But honestly, there is nothing to repair. We’re crazy creatures, remember? We’re wide and wonderful. There is no mainstream discipline or organization that supports any “repair” of our sexuality. In fact, they all condemn such things as harmful. Even the US Surgeon General David Satcher, a military man, officially stated “there is no valid scientific evidence that sexual orientation can be changed” in a letter to the US Department of Health and Human Services in 2001. My God! We’re stuck with each other! In all our wild diversity, our beautiful human surprises, and the all wonders of impossible places…
If you fight against these scientific truths, invariably you will harm other people, and you will harm yourself. You will also be a force within the world that strengthens the very stereotypes that we cannot believe still exist. If you fight against these truths, it can cause all manner of harm, in all manner of seemingly unrelated directions. This is true for kids, adults both young and old, parents, teachers, clergy, lawmakers, and you. We really need to find some bravery and stand up, and get past this nonsense. We have to make it so that young men struggling with these issues are not 13 times more likely to kill themselves. We have to do this by making the issue become a non-issue, for all of us.
What these studies do not go into is the acts of deception, both outwardly and inwardly, that people struggling with sexuality exhibit. In order to disassociate, deception is the key. And this begins to permeate deeper within them, even to unrelated areas, and it begins to permeate outwardly into the world. Sexuality is a fundamental force within us all – it is very powerful and it drives us almost always, even subtly. When we mix in deception at this core level, it is a mixture that can lead to truly terrible things in time. We can become adept at deception of all type because, with our practice over time, every day, we become masterful, and deception becomes second-nature to us.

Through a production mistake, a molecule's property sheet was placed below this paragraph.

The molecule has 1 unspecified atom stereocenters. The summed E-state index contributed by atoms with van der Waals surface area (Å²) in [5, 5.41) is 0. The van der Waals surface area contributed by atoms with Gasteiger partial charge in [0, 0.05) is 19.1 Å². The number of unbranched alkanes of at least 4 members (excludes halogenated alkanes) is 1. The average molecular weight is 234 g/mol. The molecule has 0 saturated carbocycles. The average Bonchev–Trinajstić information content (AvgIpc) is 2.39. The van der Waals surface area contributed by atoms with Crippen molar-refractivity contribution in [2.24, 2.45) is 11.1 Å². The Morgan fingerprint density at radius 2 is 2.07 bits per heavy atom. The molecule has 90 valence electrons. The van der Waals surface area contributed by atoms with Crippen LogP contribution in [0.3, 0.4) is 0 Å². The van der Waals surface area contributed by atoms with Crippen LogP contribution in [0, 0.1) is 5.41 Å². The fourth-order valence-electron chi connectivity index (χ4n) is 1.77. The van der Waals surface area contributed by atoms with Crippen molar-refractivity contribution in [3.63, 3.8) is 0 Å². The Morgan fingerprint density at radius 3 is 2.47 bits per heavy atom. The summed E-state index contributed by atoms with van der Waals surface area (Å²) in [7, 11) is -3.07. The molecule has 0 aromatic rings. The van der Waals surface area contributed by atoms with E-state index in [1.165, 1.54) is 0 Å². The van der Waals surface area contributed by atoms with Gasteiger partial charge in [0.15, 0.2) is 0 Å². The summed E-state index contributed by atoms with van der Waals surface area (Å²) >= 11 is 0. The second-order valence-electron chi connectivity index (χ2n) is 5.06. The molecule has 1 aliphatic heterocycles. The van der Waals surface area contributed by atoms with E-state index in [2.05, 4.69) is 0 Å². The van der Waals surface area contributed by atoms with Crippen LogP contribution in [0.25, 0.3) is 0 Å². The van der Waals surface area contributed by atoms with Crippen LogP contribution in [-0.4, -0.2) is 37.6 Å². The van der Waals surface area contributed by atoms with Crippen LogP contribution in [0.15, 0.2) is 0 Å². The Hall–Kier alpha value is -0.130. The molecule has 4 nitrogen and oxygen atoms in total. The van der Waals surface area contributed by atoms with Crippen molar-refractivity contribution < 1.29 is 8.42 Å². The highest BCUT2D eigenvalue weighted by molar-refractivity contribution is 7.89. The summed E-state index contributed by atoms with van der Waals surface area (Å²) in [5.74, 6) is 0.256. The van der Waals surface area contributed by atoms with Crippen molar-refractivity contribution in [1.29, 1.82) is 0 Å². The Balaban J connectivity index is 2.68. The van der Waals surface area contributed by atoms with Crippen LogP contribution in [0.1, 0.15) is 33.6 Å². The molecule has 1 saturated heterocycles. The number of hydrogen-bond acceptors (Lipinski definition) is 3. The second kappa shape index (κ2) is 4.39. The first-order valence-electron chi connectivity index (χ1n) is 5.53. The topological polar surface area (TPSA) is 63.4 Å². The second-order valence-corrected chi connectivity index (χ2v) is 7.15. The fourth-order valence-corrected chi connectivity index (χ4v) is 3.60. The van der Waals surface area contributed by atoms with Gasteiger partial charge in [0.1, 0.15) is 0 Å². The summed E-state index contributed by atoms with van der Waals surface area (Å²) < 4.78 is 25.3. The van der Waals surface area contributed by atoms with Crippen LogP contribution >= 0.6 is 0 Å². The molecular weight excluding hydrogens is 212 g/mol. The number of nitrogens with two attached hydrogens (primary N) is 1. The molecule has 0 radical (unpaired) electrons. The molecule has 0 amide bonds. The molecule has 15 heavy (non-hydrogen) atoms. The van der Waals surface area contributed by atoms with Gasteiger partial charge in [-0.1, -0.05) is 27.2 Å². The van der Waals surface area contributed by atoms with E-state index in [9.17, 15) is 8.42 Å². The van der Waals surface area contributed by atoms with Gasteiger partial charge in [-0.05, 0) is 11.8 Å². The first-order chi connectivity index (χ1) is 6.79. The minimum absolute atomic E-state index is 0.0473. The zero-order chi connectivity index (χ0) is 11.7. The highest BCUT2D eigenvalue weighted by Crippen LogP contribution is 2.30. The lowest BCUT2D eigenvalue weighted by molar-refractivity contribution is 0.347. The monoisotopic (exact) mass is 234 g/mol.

But it’s a whole different view from above it all. From above, you will notice the guys who you see getting excited around you, then have to run off to call their girlfriends or wives, or if they have none, go watch some lesbian pornography or guy/girl porn, but no looking at penises. It is the poor man’s version of reparative therapy. Also, you can watch them turn their sexuality instead into aggression so they might feel reassured by some masculine identity that somehow arises from fear. You can watch them, when you push them to the limit, if you’re lucky, break down and tell you it’s something they’ve always hated about themselves, then deny they ever said it. Yes, you can watch all manner of people struggle with themselves, from on high. For years and years, until you wonder how it is that people can be so deceptive and destructive over such simple, unimportant things. These facts exist, whether or not you have ever met a gay or bisexual person before (which you most certainly have). They also exist despite any beliefs you might hold. It is a great truth that we are just starting to come to terms with.
But what we do physically with our bodies is not important. It is how we honor that incredibly beautiful accident that is another human being. It is how we offer ourselves truly to another, in trust, in admiration, in honesty, and in our commitment to their, and our, mutual well-being. And in this, the religious people have much to learn. They should stop harming people. Especially their children, if nobody else.
“Sexual orientation is not synonymous with sexual activity.
The idea that homosexuality is a mental disorder or that the emergence of same-sex attraction and orientation is in any way abnormal or mentally unhealthy has no support among any mainstream health and mental health professional organizations.” (APA)
Now, go suck on that!